A cohort of 12 Portland Community College students took an audience of administrators and staff through a tour of the Sylvania campus recently, as part of a community forum on an innovative critical race theory initiative for facilities on the campus.
"If PCC is serious about change and becoming an innovative college, they should invest the time and work to make that happen," said Amara Perez, instructor and leader of the student cohort, when answering an audience member's question at the community forum held at PCC Sylvania.
Critical race theory is a broad social scientific approach to study race. It views race as a socially constructed concept that functions as a means to maintain the interest of the white population that constructed it and provides a critical analysis of race and racism. The theory posulates that people of color, those who experience racism, are most suitable to study racism and focuses on "intersectionality" — no one has a single unitary identity, everyone has overlapping identities, loyalties and allegiances to include nationality, sexual orientation, gender identity, religion, social class ranking and more.
Space Matters, the name of the project the students are participants in, is a collective effort to understand and interpret the design and landscape of the PCC campus while applying concepts of critical race theory to make space inclusive and equitable for all students.
The project is supported under Measure 26-196, which was passed by residents living within PCC's district in 2017. Bonds from the measure are set to fund a new child care center at the Rock Creek campus; upgrade the public safety building at Cascade campus; enhance safety and security district wide; and renovate the Health Technologies building at the Sylvania campus.
The tour was lead by students of color and took audience members though the College Center building and the Health Technology building. Student leaders surveyed more than 200 students and collected quotes about their perceived experiences though spaces that included communal lounge areas and various resource centers.
According to one student surveyed, the big, open windows along the multicultural center made that student "feel like I'm being watched and put on display." This was a common theme for most all the student centers; administrative offices all had smaller windows with coverings, such as blinds, while all student centers had open and exposing windows.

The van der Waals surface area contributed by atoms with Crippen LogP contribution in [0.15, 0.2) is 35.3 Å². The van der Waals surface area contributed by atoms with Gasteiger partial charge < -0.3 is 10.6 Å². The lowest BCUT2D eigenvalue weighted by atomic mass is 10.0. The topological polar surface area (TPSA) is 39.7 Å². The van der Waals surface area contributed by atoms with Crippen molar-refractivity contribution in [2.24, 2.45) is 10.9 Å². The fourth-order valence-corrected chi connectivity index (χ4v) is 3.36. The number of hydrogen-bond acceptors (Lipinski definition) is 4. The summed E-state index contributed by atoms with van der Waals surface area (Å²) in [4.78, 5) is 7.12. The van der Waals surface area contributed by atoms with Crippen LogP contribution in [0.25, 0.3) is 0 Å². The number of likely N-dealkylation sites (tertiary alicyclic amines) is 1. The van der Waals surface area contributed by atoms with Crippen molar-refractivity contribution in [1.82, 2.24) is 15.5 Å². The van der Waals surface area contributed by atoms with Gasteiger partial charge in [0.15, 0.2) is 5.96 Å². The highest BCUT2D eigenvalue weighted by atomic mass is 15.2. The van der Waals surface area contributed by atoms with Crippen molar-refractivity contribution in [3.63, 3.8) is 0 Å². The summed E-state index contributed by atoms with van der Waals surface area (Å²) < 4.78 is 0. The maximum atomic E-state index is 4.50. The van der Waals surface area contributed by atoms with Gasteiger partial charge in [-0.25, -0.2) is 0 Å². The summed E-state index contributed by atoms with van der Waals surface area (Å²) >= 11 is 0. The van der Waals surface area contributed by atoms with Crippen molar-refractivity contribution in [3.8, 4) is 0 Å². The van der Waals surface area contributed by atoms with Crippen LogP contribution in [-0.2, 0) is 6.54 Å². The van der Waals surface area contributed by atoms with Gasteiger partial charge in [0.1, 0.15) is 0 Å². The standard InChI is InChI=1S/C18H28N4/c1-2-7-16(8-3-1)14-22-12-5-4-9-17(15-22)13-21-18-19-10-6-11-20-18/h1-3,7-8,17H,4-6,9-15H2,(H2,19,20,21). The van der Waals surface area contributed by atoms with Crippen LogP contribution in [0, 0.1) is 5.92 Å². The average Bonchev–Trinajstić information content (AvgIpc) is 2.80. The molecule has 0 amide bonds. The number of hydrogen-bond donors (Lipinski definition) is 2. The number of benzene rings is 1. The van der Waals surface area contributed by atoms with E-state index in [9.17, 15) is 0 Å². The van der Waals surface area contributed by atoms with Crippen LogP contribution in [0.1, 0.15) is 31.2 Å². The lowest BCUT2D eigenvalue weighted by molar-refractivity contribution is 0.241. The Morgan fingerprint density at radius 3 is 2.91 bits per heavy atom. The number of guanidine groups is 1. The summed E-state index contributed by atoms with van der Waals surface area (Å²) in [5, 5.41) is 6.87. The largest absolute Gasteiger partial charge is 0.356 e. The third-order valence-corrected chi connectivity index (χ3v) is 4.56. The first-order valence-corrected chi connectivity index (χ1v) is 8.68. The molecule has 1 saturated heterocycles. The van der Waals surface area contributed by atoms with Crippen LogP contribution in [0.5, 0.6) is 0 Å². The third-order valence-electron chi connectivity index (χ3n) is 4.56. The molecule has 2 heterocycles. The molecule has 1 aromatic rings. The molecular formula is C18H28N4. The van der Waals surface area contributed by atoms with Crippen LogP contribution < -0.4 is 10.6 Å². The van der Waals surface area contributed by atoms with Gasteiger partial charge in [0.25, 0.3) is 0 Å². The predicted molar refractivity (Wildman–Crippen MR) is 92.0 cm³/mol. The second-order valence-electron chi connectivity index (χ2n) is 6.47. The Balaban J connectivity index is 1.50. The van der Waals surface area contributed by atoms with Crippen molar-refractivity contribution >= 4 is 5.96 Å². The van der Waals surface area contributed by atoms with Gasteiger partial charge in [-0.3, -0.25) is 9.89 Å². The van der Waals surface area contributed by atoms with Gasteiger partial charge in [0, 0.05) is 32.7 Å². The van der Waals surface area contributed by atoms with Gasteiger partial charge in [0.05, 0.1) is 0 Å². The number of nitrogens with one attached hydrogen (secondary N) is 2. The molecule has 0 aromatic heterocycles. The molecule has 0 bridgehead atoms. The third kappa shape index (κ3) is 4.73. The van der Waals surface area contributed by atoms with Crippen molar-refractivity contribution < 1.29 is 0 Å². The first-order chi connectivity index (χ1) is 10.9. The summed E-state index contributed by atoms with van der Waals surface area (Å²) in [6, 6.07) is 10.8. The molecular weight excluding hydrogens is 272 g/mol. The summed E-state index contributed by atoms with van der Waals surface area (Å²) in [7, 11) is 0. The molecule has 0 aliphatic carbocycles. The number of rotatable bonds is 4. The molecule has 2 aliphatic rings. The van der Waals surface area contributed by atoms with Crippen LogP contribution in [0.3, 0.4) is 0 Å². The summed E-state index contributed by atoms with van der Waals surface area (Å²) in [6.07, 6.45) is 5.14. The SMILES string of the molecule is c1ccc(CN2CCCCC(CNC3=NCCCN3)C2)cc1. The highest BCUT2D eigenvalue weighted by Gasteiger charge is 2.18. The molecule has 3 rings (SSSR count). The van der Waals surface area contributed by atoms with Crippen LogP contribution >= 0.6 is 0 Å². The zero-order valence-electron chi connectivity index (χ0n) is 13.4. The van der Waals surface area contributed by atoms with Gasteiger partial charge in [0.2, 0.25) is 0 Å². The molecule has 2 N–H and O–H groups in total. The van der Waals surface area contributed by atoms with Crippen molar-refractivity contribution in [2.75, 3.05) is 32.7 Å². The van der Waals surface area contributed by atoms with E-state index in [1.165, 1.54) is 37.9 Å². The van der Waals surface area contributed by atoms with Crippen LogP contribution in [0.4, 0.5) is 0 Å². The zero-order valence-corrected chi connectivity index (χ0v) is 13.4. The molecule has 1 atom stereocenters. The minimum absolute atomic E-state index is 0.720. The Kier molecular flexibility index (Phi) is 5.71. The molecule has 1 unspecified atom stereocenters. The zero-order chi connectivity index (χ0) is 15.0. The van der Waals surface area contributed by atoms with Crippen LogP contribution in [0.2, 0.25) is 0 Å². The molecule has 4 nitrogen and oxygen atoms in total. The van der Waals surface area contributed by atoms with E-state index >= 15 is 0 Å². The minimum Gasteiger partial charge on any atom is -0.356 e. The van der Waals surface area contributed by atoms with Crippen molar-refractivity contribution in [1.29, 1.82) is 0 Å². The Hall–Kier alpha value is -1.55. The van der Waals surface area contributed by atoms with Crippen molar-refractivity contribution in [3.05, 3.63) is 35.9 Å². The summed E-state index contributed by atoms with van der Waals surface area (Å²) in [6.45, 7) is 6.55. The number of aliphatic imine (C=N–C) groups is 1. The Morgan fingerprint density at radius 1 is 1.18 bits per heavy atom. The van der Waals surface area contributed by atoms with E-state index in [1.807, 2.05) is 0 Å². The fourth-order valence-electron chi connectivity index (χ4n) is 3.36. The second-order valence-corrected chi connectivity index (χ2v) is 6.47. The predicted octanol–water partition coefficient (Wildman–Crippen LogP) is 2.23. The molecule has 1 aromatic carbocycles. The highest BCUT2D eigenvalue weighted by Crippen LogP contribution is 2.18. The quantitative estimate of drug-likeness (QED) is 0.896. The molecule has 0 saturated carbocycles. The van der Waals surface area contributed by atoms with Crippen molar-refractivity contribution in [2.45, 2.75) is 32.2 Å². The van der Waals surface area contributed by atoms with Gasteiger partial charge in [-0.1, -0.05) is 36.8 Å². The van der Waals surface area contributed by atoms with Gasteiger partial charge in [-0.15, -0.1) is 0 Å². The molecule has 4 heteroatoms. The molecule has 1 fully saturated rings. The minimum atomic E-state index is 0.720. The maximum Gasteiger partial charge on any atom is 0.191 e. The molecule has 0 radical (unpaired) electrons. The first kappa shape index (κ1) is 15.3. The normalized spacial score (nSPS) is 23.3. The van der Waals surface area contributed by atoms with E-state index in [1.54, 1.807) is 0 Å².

The topic came up when students spoke about why privacy is important to them, especially at places like the queer resource center.
Other students expressed gratitude for the change in location of some centers. Until recent renovations, both the multicultural and women's resource centers had been hidden away behind a partition at the far end of the cafeteria, making them hard to find. Both are now more visible, accessible and neighbor the other resource centers.
Observations from the tour also included single seat desks that favor right-handed students; a map with disproportionate sized countries (the U.S., Europe and Australia all appear larger than their actual land mass); full-length mirror in the women's restroom and not the men's; and an insight from student leader Malia Forney on white walls.
Forney came across a blank wall painted white and wondered "Why white? Why not purple or pink?"
All color had meaning, she said, and "while purple denotes royalty and pink can represent femininity," it was interesting to her that white is used to represent blankness. However, thinking of color as a reflection of light, white is all colors combined and black is the absence of any color. So why is white is used to convey neutrality or blankness?
Packer Architect, along with PCC's planning and construction department, will be working to include critical race theory and the information from the community forums to remodel the Health Technology building at the Sylvania campus.
Rebecca Ocken, project manager at PCC, said, "it's a dialogue you need to engage in," about the Space Matters community forum.